Decrying social assistance cuts

Posted on October 16, 2012 in Social Security Delivery System

Source: — Authors: – news/local
October 12, 2012.   By Michael Lea, Kingston Whig-Standard

Representatives from three local legal clinics are hoping they have found a sympathetic ear in local MPP and Attorney General John Gerretsen as they try to have cuts to social assistance programs for the homeless repealed.

Staff from the Kingston Community Legal Clinic, Queen’s Legal Aid and Rural Legal Services spent an hour talking lawyer-to-lawyer with the attorney general Friday morning, hoping he will agree that cuts to the community start-up and maintenance benefit and the necessary home repairs benefit should be cancelled.

The programs help low-income people on Ontario Works and the Ontario Disability Support Program get into housing by providing their first- and last-month rents, help cover hydro arrears or pay for needed repairs and other costs that could allow them to stay in their homes.

William Florence, staff lawyer at the Kingston Community Legal Clinic, said the clinics took up the cause because they are “the strongest voice” of the homeless or those facing homelessness.

“When you are homeless or have low income, you tend to have multiple legal problems at once,” he said. “They are frequently related to housing or social assistance or the interaction between those two.”

For example, if you are cut off social assistance you may get behind in your rent or be unable to pay your hydro bill.

That’s where the legal clinics can help out, he said.

“We can help people with their interaction with social assistance to get back on or to help them find information they need,” he said. “We can do legal appeals of decisions.”

The home repairs benefit ended in June and the community start-up benefit is to wrap up at the end of the year, leaving the available assistance cut in half.

Florence said the “significant cuts” to what are essentially “homelessness prevention programs,” which help those with low income either get into or stay in their homes, could have a major effect.

“They will be more likely to lose their home because they get in arrears, they get evicted. There is no extra help when they get further behind.”

He said the assistance would be half what it is now, it would no longer be mandatory but would be discretionary and would be spaced out over a longer period of time.

The municipalities would have to bear the cost of replacing the missing provincial money.

“These funds are going towards the most vulnerable people in our city and in our province,” said Florence. Often many financial problems occur at the same time and the community start-up program was invaluable in helping low income people weather financial storms.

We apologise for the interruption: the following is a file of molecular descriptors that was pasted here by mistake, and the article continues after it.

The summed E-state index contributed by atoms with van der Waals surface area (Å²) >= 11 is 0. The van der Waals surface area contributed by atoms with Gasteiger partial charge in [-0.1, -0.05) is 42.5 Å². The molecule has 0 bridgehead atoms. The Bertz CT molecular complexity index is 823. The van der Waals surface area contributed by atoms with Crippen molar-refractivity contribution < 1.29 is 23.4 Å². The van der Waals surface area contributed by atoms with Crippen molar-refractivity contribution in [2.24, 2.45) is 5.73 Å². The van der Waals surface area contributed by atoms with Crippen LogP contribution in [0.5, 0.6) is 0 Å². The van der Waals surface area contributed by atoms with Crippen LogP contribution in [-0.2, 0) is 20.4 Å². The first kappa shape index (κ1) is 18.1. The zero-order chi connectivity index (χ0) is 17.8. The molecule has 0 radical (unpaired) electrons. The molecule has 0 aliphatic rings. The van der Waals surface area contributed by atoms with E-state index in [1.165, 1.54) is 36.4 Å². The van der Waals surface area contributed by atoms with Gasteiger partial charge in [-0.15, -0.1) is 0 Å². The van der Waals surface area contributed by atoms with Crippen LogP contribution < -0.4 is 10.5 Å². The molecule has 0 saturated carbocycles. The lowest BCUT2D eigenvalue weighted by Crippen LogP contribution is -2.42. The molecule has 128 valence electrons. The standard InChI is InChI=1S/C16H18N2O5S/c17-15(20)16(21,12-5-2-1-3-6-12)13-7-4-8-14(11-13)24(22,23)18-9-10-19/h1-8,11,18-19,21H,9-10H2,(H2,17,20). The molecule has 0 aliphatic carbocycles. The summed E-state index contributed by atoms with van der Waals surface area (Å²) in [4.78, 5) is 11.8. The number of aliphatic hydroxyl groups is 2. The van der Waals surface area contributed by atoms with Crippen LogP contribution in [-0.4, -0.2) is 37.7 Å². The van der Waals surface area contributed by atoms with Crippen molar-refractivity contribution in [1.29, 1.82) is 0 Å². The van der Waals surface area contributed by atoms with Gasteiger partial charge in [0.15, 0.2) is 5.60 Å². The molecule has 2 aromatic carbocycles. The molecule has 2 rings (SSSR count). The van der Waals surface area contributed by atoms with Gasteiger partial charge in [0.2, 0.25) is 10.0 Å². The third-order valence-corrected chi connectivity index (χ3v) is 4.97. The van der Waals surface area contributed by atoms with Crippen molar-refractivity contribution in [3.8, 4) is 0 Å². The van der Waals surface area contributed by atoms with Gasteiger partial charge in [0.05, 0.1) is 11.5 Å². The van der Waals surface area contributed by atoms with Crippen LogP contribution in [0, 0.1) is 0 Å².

He felt Gerretsen was “very receptive” to their concerns.

“It was a very good meeting. I was quite happy about it.”

Gerretsen said “a substantial amount” of the money that had been in the programs has been transferred to the municipalities “to give the municipalities greater latitude in the way this money should be dealt with.”

It would remain as discretionary funding to help people pay their rent or pay for needed repairs, he said.

“I understand that there obviously are concerns that the money has been halved from what it used to be. That may very well have something to do with the fact we are $13 billion in the hole.”

“On the other hand, I have always said we should not be trying to balance the budget of the province of Ontario on the backs of the most vulnerable people in our society.”

He promised to take the legal clinics’ concerns back to the minister of community services and the minister of municipal affairs and housing and let them know “the changes we have made to these programs are going to affect a significant number of people that have relied on them.”

He said he realized these were emergency situations which people faced.

“I think one of the problems that you have as a politician that sits in the cabinet of the government is when a new policy initiative comes forward you have a tendency to look at it from the crow’s-nest view. But we really don’t know how it’s going to affect or be implemented at the local level. And the thing that I am always trying to encourage my own colleagues to think about is when we come up with new policy ideas, look at it from the point of view of the recipient. Look at it from the point of view of the client, look at it from the point of view of the student, or the patient or whatever. That’s where we should be looking at all these problems from and then work our way up. Unfortunately that doesn’t always happen when you are dealing with province-wide issues like this.”

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